Irish had nightmares nearly all night on Christmas Eve. She would cry out or whimper, and I would take her hand or touch her shoulder or leg, someplace where I could reach actual skin.
“It’s alright. I’m right here,”
She would gulp a lungful of air.
“It was awful. People were coming out of the ground to attack me.”
“It’s just a nightmare. I’m right here.”
She’d fall back asleep but 20 minutes or an hour later, she would cry out again.
“Baby, I’m right here.”
“When I go back to sleep I go right back to the same place in the nightmare!”
As the sun blasted in to the bedroom at 7 am., she apologized.
“I kept you up.”
“Not the best night’s sleep,” I admitted on my way to make coffee on Christmas morning.
Her sons had slept on the couches in the living room. I made bacon and scrambled eggs. When my daughters came up from their rooms down stairs, they ate left-over chicken mac and cheese, a recipe I cribbed from a McCormick & Schmick’s the first night I did not eat in the hospital.
We set Irish up in the corner chair with the ottoman, a blanket around her and a ginger ale at her right hand to wash down a little scrambled egg. It wasn’t awkward, but a little too quiet, too restrained.
Finally, Irish said it was time to do presents. We put her in charge, and she commanded that her youngest son would the first “Santa” handing out presents, and that the chore would rotate among the four kids. We opened presents one at a time.
The Christmas-gift clothes fit, and were mostly hits. One of my daughters showed disgust at wasting the tissue paper, so she took charge of saving it for next year. Irish’ youngest son started wadding up the torn wrapping paper and shooting “hoops” into another bag, and kept missing. He laughed at himself, and we laughed with him. Irish laughed at something, too, the first real laugh I’d heard from her in more than three weeks.
Her father called, telling Irish he loved her. She called her brother and told him she loved him. She took a nap shortly after noon, but got up to tell my daughters good-bye as they left to have Christmas day with their mother.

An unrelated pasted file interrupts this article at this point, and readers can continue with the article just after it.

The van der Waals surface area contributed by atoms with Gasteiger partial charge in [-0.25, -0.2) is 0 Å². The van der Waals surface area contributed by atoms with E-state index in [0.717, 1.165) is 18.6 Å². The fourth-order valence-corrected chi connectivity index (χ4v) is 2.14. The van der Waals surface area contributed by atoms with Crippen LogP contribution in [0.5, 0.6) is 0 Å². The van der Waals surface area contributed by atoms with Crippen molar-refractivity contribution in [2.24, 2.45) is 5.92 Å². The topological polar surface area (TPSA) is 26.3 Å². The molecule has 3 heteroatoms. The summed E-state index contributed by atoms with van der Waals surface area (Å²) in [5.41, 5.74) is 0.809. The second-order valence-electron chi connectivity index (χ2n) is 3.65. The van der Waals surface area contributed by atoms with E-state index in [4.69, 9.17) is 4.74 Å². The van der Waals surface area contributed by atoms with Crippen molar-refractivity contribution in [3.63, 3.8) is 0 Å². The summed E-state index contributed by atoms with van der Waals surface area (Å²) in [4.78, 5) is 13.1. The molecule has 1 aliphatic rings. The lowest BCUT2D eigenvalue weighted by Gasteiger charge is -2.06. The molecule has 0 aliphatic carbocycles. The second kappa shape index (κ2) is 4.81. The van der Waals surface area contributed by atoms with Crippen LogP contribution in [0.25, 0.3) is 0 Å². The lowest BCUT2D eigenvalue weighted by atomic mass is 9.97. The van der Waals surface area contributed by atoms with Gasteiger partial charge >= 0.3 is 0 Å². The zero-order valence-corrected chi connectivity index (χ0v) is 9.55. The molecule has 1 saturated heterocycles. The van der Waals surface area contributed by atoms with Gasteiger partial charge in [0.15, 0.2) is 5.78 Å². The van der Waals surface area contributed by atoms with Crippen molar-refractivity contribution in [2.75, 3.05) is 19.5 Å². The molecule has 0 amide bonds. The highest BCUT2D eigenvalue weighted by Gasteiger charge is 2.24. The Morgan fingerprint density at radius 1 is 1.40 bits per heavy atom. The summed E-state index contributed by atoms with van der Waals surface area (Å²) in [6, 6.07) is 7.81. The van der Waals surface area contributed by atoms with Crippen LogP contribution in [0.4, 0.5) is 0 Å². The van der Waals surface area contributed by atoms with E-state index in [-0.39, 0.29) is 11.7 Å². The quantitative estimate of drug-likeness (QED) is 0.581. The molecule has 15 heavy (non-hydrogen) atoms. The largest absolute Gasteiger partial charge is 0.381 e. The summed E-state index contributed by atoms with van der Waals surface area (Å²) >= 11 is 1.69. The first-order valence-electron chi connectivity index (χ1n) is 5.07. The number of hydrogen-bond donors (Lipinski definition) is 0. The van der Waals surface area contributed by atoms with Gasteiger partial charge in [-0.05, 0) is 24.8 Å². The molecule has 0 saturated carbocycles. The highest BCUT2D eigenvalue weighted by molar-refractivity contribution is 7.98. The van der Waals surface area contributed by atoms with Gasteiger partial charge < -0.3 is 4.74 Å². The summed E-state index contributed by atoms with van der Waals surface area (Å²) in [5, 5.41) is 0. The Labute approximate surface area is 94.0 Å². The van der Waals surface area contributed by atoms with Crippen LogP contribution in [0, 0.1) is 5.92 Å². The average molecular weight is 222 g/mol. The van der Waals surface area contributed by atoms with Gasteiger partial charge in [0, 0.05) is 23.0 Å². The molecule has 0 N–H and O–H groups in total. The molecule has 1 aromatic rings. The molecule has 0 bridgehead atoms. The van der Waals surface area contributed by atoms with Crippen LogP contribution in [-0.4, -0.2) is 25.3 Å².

“It was so nice of her to postpone their Christmas there, so nice to have them here, today,” Irish said. She took up residence again in the corner chair.
I tried, unsuccessfully, to not dry out the Christmas ham. Her younger son mashed the potatoes. We ate at the coffee table. Irish goaded me for not bringing her a plate of mashed potatoes, spinach and ham. Surprised, I did.
She made tiny balls of ham and potato to eat with her fingers, and ate maybe a spoonful. Scrambled eggs in the morning and now “dinner,” her first solid food in five days, since the operation.
Her older son brought got out his violin and played a short concert. She went back to bed again not long after dinner but called her sister, the veterinarian. It was long conversation, I heard smiles.
I brought her evening meds at 6:30.
“Thank you,” she said as I was leaving the room.
“For this. For taking care of me. For making this the best Christmas in a long, long time.”
I looked at her propped up on the pillow there with bandages covering half her face, bruises lingering on the other half, a barf bag at one hand and a bottle of watered-down ginger ale at the other.
“One of the best Christmases in a long time?”
“Yes. Thank god I have one eye, and both my ears and my whole heart.”
I just shook my head and smiled. One of the best Christmases in a long time. I could only agree.